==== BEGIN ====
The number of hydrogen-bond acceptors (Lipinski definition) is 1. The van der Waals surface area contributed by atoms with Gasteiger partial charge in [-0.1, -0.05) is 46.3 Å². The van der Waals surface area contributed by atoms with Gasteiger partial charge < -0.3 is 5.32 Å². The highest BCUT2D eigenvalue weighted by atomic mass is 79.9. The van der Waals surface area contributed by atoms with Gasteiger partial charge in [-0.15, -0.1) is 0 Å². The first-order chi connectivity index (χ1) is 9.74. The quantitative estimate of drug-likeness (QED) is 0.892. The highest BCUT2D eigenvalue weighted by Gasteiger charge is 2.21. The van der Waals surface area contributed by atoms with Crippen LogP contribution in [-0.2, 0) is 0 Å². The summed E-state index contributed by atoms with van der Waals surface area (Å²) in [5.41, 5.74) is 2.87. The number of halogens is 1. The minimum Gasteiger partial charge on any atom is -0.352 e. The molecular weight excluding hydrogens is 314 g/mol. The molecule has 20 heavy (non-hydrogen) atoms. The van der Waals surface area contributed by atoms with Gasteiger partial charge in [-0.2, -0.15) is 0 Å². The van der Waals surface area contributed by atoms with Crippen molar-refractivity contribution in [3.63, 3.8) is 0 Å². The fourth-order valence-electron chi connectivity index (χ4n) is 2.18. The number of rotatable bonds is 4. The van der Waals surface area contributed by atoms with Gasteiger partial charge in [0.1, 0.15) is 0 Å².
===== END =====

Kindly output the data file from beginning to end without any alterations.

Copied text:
The number of hydrogen-bond acceptors (Lipinski definition) is 1. The van der Waals surface area contributed by atoms with Gasteiger partial charge in [-0.1, -0.05) is 46.3 Å². The van der Waals surface area contributed by atoms with Gasteiger partial charge < -0.3 is 5.32 Å². The highest BCUT2D eigenvalue weighted by atomic mass is 79.9. The van der Waals surface area contributed by atoms with Gasteiger partial charge in [-0.15, -0.1) is 0 Å². The first-order chi connectivity index (χ1) is 9.74. The quantitative estimate of drug-likeness (QED) is 0.892. The highest BCUT2D eigenvalue weighted by Gasteiger charge is 2.21. The van der Waals surface area contributed by atoms with Crippen LogP contribution in [-0.2, 0) is 0 Å². The summed E-state index contributed by atoms with van der Waals surface area (Å²) in [5.41, 5.74) is 2.87. The number of halogens is 1. The minimum Gasteiger partial charge on any atom is -0.352 e. The molecular weight excluding hydrogens is 314 g/mol. The molecule has 20 heavy (non-hydrogen) atoms. The van der Waals surface area contributed by atoms with Gasteiger partial charge in [-0.2, -0.15) is 0 Å². The van der Waals surface area contributed by atoms with Crippen molar-refractivity contribution in [3.63, 3.8) is 0 Å². The fourth-order valence-electron chi connectivity index (χ4n) is 2.18. The number of rotatable bonds is 4. The van der Waals surface area contributed by atoms with Gasteiger partial charge in [0.1, 0.15) is 0 Å².